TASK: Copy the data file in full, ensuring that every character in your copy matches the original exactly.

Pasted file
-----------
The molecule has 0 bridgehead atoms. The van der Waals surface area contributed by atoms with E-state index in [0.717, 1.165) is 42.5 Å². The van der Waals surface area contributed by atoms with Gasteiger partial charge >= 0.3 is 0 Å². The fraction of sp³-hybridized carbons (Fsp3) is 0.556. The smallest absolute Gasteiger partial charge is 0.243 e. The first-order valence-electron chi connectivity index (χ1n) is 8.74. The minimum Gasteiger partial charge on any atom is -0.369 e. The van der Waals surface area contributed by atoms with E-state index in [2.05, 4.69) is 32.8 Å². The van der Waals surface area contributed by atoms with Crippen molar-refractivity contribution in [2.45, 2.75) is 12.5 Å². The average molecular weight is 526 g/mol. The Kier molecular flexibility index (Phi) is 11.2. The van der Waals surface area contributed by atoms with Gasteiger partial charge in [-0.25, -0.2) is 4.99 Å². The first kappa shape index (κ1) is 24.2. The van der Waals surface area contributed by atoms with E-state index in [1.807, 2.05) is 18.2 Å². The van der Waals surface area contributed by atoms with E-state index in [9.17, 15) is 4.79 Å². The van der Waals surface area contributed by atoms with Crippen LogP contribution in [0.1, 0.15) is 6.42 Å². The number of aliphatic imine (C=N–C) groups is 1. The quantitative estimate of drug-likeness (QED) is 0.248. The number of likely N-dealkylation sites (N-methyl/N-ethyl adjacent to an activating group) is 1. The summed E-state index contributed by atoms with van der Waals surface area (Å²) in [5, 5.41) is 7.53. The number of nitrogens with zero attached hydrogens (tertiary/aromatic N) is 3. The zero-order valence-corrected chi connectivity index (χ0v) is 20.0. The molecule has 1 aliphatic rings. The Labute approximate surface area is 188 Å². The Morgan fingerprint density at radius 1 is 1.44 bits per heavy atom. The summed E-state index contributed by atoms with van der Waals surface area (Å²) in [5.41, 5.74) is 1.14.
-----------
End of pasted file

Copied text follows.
The molecule has 0 bridgehead atoms. The van der Waals surface area contributed by atoms with E-state index in [0.717, 1.165) is 42.5 Å². The van der Waals surface area contributed by atoms with Gasteiger partial charge >= 0.3 is 0 Å². The fraction of sp³-hybridized carbons (Fsp3) is 0.556. The smallest absolute Gasteiger partial charge is 0.243 e. The first-order valence-electron chi connectivity index (χ1n) is 8.74. The minimum Gasteiger partial charge on any atom is -0.369 e. The van der Waals surface area contributed by atoms with E-state index in [2.05, 4.69) is 32.8 Å². The van der Waals surface area contributed by atoms with Crippen molar-refractivity contribution in [2.45, 2.75) is 12.5 Å². The average molecular weight is 526 g/mol. The Kier molecular flexibility index (Phi) is 11.2. The van der Waals surface area contributed by atoms with Gasteiger partial charge in [-0.25, -0.2) is 4.99 Å². The first kappa shape index (κ1) is 24.2. The van der Waals surface area contributed by atoms with E-state index in [1.807, 2.05) is 18.2 Å². The van der Waals surface area contributed by atoms with E-state index in [9.17, 15) is 4.79 Å². The van der Waals surface area contributed by atoms with Crippen LogP contribution in [0.1, 0.15) is 6.42 Å². The number of aliphatic imine (C=N–C) groups is 1. The quantitative estimate of drug-likeness (QED) is 0.248. The number of likely N-dealkylation sites (N-methyl/N-ethyl adjacent to an activating group) is 1. The summed E-state index contributed by atoms with van der Waals surface area (Å²) in [5, 5.41) is 7.53. The number of nitrogens with zero attached hydrogens (tertiary/aromatic N) is 3. The zero-order valence-corrected chi connectivity index (χ0v) is 20.0. The molecule has 1 aliphatic rings. The Labute approximate surface area is 188 Å². The Morgan fingerprint density at radius 1 is 1.44 bits per heavy atom. The summed E-state index contributed by atoms with van der Waals surface area (Å²) in [5.41, 5.74) is 1.14.